This analysis was conducted on the basis of Ukraine’s 2021 updated nationally determined contribution and before the brutal and unwarranted Russian military invasion in the country.
We are publishing it to show that the Ukrainian government had plans in place to facilitate a transition to a low carbon economy.
Once peace is restored, in addition to very large reconstruction and humanitarian needs, Ukraine will need international support to build a climate-resilient society and economy in line with the Paris Agreement.
In July 2021, Ukraine updated its 2030 emissions target from a 40% reduction below 1990 levels to 65% below 1990 levels including LULUCF emissions (66% excl. LULUCF)., A reduction of this magnitude is moderately greater than what is projected in 2030 under current policies (54%), but falls short of the 85% reduction that would be aligned with the 1.5°C temperature limit of the Paris Agreement.
Illustrative 1.5°C pathways show emissions falling from current levels (332MtCO₂e/yr in 2018) to 142 MtCO₂e/yr by 2030. Ukraine’s new target instead allows emissions to remain roughly at current levels to 2030.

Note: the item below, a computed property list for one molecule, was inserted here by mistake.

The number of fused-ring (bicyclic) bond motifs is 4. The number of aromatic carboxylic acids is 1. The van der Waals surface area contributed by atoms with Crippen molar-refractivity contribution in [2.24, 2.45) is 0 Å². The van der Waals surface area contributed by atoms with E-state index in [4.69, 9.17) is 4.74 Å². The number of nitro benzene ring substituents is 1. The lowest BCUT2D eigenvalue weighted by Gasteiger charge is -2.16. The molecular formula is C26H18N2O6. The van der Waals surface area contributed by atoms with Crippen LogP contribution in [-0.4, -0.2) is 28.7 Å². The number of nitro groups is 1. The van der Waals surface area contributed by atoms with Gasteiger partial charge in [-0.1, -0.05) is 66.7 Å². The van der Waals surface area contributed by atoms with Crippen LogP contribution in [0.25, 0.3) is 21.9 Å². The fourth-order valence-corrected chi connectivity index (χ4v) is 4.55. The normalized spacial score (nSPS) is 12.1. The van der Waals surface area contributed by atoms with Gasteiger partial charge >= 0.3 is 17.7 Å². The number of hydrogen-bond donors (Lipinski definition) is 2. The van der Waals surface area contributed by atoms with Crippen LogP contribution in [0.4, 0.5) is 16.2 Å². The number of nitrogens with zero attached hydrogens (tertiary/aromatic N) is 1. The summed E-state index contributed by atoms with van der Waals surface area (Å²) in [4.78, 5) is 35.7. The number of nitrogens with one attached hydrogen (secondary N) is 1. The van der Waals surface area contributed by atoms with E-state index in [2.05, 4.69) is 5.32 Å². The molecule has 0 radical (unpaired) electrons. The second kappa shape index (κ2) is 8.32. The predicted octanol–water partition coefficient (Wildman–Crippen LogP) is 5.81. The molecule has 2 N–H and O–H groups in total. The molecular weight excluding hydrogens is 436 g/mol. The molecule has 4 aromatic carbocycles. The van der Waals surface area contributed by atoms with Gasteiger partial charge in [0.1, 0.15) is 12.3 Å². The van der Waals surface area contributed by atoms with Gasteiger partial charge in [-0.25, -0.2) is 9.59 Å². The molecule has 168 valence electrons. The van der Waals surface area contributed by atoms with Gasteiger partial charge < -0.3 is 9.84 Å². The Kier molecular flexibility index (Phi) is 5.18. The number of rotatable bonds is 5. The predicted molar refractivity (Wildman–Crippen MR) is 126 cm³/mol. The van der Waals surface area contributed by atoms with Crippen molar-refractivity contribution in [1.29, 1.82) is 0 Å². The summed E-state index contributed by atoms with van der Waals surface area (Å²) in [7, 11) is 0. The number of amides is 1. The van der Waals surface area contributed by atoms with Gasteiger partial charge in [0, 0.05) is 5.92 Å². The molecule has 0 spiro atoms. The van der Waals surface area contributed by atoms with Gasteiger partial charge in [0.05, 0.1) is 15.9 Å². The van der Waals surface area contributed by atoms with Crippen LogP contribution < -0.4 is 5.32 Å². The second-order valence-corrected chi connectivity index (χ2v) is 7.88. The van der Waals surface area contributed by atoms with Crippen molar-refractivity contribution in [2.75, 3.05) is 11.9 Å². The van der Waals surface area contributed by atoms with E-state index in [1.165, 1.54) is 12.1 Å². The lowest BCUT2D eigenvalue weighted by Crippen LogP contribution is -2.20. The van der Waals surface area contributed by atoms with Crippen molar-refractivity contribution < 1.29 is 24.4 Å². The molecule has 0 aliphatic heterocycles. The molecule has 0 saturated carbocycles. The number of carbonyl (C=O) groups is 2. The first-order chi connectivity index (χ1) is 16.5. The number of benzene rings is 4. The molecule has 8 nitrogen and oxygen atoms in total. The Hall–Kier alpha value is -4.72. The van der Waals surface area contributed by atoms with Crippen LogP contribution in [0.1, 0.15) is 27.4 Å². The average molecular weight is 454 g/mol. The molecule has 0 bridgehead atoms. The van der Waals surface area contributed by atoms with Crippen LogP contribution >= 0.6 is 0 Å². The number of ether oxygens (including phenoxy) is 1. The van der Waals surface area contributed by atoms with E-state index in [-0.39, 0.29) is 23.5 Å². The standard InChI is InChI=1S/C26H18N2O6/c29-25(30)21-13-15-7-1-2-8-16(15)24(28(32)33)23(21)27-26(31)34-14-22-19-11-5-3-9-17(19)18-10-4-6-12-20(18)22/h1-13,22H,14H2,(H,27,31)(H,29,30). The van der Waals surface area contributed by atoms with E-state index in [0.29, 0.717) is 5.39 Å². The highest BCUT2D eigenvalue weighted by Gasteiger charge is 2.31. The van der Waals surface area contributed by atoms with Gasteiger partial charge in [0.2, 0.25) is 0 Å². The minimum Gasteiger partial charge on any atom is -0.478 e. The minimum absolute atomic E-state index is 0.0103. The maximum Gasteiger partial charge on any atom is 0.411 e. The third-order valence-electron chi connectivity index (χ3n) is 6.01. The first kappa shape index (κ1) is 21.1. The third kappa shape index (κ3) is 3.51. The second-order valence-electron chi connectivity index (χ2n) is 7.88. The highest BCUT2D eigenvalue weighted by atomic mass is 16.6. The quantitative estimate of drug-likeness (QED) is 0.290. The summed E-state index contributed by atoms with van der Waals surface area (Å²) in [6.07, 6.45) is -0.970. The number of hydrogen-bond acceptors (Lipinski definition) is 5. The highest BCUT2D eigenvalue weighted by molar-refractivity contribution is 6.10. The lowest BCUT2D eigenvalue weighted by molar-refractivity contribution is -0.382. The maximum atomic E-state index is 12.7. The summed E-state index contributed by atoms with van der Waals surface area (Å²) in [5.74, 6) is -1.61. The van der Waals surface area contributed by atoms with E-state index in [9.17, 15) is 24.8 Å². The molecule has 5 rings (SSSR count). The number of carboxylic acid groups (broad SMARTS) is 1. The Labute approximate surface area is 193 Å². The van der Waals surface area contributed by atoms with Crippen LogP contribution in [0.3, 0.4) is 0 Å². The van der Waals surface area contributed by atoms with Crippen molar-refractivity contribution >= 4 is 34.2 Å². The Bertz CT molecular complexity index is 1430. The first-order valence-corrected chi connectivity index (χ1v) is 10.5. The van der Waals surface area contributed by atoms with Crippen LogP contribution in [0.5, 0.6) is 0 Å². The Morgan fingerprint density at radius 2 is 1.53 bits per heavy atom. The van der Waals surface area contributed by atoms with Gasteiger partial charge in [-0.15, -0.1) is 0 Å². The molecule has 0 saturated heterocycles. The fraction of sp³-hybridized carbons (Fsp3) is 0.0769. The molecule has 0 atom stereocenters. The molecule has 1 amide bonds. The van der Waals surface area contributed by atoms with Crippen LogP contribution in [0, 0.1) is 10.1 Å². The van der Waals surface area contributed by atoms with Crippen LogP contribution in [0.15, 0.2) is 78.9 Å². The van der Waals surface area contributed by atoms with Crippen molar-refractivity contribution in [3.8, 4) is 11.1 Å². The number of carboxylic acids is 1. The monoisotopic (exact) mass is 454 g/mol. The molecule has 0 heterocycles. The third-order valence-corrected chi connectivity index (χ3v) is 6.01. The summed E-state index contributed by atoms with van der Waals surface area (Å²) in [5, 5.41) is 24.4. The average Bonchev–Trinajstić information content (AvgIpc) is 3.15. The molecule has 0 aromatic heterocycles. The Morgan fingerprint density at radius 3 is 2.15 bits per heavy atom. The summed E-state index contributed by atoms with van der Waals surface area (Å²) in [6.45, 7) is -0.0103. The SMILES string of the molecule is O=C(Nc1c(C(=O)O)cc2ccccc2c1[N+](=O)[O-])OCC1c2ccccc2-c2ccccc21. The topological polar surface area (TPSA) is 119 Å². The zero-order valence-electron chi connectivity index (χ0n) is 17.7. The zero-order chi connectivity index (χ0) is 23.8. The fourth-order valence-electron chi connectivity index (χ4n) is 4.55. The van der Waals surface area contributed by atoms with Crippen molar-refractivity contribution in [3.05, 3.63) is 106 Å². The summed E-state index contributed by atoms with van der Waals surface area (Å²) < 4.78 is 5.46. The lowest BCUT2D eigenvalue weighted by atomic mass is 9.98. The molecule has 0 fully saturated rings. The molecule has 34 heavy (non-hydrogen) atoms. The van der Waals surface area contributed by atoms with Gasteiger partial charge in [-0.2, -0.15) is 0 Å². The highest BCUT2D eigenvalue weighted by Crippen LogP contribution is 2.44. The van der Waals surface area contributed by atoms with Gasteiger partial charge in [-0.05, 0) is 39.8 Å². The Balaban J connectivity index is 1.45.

As part of Ukraine’s recently updated NDC, the country aims to achieve net zero GHG emissions in 2060, an improvement on the 2070 date outlined in its draft Green Energy Transition Until 2050. Our analysis shows that GHG emissions (excluding LULUCF) should be reduced by 92-97% below 1990 levels by 2050 or reach levels 30-74 MtCO₂e excluding LULUCF.  Remaining emissions will need to be balanced by negative emissions from the land sector or other carbon dioxide removal approaches.
However, recent trends in forestry emissions show that the sector is on the cusp of becoming a source of GHG emissions rather than a sink as it is currently. This process is mainly being driven by deforestation. It is critical that in its long-term strategy, Ukraine considers the role of the forestry sector in sequestering emissions (and therefore halting deforestation) to reach net zero GHG.,
In 1.5°C compatible scenarios, CO₂ emissions fall by 96% below 1990 levels by 2040, before dropping to zero by 2050. The remaining emissions in 2050 are primarily from the agriculture sector and industry processes, non-energy related emissions currently considered to be difficult to abate. Such remaining emissions may require the utilisation of negative emissions technologies in order to reach net zero, with bioenergy with carbon capture and storage constituting a significant share of total primary energy demand by 2040 in 1.5°C compatible pathways.